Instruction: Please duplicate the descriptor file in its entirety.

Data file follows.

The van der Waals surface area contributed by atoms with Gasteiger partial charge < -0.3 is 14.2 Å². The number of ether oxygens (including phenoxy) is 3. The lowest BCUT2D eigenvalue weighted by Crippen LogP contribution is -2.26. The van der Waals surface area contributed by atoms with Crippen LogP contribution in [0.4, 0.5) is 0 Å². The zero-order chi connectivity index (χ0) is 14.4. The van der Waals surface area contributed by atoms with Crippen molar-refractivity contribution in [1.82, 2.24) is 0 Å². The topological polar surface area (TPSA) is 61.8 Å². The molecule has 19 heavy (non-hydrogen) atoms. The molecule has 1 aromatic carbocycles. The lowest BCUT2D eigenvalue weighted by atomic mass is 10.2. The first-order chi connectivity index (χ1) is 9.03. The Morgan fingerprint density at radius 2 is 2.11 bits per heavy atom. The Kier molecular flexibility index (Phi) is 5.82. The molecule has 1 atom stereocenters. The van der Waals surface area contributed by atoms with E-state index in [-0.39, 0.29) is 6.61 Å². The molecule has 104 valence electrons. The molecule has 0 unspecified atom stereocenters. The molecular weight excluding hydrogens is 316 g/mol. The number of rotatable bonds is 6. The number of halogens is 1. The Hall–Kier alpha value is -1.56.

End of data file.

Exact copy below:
The van der Waals surface area contributed by atoms with Gasteiger partial charge < -0.3 is 14.2 Å². The number of ether oxygens (including phenoxy) is 3. The lowest BCUT2D eigenvalue weighted by Crippen LogP contribution is -2.26. The van der Waals surface area contributed by atoms with Crippen LogP contribution in [0.4, 0.5) is 0 Å². The zero-order chi connectivity index (χ0) is 14.4. The van der Waals surface area contributed by atoms with Crippen molar-refractivity contribution in [1.82, 2.24) is 0 Å². The topological polar surface area (TPSA) is 61.8 Å². The molecule has 19 heavy (non-hydrogen) atoms. The molecule has 1 aromatic carbocycles. The lowest BCUT2D eigenvalue weighted by atomic mass is 10.2. The first-order chi connectivity index (χ1) is 9.03. The Morgan fingerprint density at radius 2 is 2.11 bits per heavy atom. The Kier molecular flexibility index (Phi) is 5.82. The molecule has 1 atom stereocenters. The van der Waals surface area contributed by atoms with E-state index in [-0.39, 0.29) is 6.61 Å². The molecule has 104 valence electrons. The molecule has 0 unspecified atom stereocenters. The molecular weight excluding hydrogens is 316 g/mol. The number of rotatable bonds is 6. The number of halogens is 1. The Hall–Kier alpha value is -1.56.